I’m now eight months deep into fasting for 20 hours per day while lifting pretty damn heavy weights for my bodyweight. I’ve learned a few very interesting things during that time, one of which is that there’s a big difference between getting lean and getting dry. To me, getting lean means dropping body fat, while getting dry means dropping water weight and glycogen. The first is achieved through caloric deficit, while the latter is achieved primarily by drastically reducing carbohydrate consumption (which also usually coincides with caloric restriction). For me, going low carb for more than a few days to lose a little vanity “blur” that might be sitting under the skin in the form of water is utterly counterproductive to strength gains, size gains AND, surprisingly, fat loss.
When I first went low-carb (i.e. less than 50g/ day), I immediately began losing weight. I think that virtually everyone experiences this during the first couple of weeks of a low-carb diet. What’s really going on is probably less fat loss and more glycogen and water loss. I think I read somewhere that the average size adult male carries around three pounds of glycogen between the muscles and liver. A lot of water (like several pounds worth) also follows that glycogen out. This is how elite fighters drop so much weight right before a fight; they’re dehydrating and “deglycogenizing” their bodies. But I see no point in dropping weight this way if there’s no practical need for it, especially if most of that weight isn’t fat, but rather the fuel the muscles prefer to use before anything else. This is also why those same fighters who drop so much weight immediately flood their bodies with fast and slow carbs and water immediately after weigh-in gaining virtually all of that weight back; if they didn’t their performance in the ring would suffer severely.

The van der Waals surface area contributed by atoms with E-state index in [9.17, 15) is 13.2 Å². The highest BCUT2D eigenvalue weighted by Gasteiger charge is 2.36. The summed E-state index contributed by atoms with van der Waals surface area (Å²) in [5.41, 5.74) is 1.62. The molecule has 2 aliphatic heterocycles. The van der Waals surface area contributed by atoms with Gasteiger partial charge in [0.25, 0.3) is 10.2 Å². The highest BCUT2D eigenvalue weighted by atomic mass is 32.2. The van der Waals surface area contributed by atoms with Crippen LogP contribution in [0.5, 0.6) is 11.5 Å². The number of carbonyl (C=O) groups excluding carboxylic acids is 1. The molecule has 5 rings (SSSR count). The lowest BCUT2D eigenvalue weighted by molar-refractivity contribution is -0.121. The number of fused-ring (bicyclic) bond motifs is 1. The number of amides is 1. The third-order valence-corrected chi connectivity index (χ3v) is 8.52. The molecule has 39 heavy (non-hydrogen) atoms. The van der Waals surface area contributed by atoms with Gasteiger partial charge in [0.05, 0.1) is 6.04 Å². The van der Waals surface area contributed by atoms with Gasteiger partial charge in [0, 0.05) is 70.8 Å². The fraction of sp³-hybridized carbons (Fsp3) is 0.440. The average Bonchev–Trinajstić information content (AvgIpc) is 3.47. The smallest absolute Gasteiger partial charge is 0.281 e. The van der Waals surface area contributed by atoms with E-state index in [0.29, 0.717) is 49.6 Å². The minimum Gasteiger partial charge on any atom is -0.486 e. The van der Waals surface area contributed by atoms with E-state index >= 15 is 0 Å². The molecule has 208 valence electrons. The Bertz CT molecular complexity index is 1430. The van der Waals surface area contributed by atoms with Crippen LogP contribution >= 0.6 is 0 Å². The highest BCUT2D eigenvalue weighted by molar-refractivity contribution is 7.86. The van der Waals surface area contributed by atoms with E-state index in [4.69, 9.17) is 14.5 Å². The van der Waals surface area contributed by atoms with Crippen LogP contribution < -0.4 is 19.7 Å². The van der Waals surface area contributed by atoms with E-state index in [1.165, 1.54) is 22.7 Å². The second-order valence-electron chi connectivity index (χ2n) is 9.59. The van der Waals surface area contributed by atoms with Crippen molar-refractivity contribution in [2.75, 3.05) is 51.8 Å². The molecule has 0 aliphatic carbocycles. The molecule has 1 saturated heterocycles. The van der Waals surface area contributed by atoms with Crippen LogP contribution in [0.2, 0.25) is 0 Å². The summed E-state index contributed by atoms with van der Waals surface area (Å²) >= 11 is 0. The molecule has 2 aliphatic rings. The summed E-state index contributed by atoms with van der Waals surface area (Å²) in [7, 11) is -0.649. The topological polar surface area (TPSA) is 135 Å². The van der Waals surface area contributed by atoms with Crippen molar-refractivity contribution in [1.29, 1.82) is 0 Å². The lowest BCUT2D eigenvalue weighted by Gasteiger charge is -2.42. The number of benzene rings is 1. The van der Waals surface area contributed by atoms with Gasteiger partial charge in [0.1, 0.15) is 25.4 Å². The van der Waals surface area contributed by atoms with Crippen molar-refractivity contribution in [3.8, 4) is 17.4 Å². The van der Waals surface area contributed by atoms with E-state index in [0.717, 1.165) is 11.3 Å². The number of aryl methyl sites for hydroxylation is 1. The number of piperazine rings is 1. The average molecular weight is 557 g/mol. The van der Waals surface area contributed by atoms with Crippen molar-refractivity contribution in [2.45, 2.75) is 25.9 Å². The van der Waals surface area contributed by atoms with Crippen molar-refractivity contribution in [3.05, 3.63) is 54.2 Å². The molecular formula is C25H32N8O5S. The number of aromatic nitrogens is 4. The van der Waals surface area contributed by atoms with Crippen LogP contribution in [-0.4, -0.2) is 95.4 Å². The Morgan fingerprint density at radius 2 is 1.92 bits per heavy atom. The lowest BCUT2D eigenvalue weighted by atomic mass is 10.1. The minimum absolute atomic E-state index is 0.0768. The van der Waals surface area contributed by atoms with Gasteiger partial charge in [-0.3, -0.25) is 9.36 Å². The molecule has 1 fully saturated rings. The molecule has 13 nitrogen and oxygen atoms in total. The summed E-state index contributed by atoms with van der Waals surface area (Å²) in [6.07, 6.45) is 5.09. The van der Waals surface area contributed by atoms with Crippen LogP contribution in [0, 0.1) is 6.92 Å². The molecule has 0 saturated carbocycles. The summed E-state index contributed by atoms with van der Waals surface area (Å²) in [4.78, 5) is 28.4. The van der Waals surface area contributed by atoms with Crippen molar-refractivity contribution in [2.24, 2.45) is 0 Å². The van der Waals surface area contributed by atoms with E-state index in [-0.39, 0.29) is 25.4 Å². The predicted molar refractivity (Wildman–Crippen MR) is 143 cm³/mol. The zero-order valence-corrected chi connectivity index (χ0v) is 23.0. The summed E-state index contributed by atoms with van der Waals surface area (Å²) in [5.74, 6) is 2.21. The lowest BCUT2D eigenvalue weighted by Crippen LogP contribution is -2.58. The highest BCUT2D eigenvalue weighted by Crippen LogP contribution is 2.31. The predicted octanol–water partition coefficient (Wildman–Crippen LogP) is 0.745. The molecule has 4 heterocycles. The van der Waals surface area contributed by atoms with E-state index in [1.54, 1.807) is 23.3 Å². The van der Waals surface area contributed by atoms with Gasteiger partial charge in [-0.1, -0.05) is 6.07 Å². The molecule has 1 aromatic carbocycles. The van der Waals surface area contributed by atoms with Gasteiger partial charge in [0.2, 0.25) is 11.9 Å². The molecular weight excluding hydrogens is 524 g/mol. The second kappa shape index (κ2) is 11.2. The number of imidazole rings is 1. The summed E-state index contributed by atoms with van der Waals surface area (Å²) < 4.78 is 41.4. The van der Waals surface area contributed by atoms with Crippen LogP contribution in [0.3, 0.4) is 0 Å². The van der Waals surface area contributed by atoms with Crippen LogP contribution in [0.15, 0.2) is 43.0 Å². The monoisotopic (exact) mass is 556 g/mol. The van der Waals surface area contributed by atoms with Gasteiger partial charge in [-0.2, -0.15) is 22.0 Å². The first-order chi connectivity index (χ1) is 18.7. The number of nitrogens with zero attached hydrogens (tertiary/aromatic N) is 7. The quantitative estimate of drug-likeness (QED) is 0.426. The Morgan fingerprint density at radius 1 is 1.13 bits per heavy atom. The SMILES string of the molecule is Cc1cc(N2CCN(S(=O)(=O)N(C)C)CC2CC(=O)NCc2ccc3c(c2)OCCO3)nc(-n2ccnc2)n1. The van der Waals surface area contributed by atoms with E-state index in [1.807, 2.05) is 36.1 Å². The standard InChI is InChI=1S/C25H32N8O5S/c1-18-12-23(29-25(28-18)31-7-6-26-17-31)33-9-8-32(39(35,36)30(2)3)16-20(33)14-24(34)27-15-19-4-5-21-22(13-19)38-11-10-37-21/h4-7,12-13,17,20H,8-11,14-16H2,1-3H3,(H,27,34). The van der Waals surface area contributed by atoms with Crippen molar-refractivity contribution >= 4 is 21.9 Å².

Eating Carbs to Lose Fat
Getting ripped is accomplished by losing fat while maintaining [or modestly growing] muscle mass. That’s it. There’s no secret. For novice lifters with extra body fat (like above 15%), more significant strength/ size gains and significant fat loss can happen simultaneously, but for more conditioned and experienced bodies, the focus really should be on either strength/ size gains or fat loss/ getting shredded, not both. So what do carbs have to do with this?
A calorie is a calorie with respect to the fact that energy is energy. A caloric deficit will result in weight loss, but different sources of the same number of calories can elicit profoundly different biological responses and can mean the difference between losing primarily muscle versus primarily fat. Because the body is so efficient, it naturally prefers to drop muscle first under an energy deficit, since muscle is far more metabolically active than fat and requires energy simply to exist, while fat doesn’t. To maintain muscle while in a caloric deficit a person must lift heavy weights with great effort. The volume need not be high (in my experience), but the effort must be to provide the proper stimulus for the body to be forced to keep its muscle. To put this kind of effort into every repetition, the muscles need fuel. Clearly, right? But with low glycogen stores, it’s almost impossible to exert that kind of force. This is why fuel mixture is so important while dropping fat.
When I put my body into an energy deficit when I want to drop a few pounds of fat, I make sure to increase the proportion of carbs in my diet to around 50% of my total calories so that my muscles have ready access to the fuel they most readily use (i.e. glycogen) so that I can lift heavy and hard. This, of course, means that either fat or protein consumption must decrease. Since protein is an important substrate for muscle development/ maintenance, that should stay relatively high as well. So the only remaining macronutrient to cut back is fat, which I cut back to around 20% of total calories.
Does that make sense?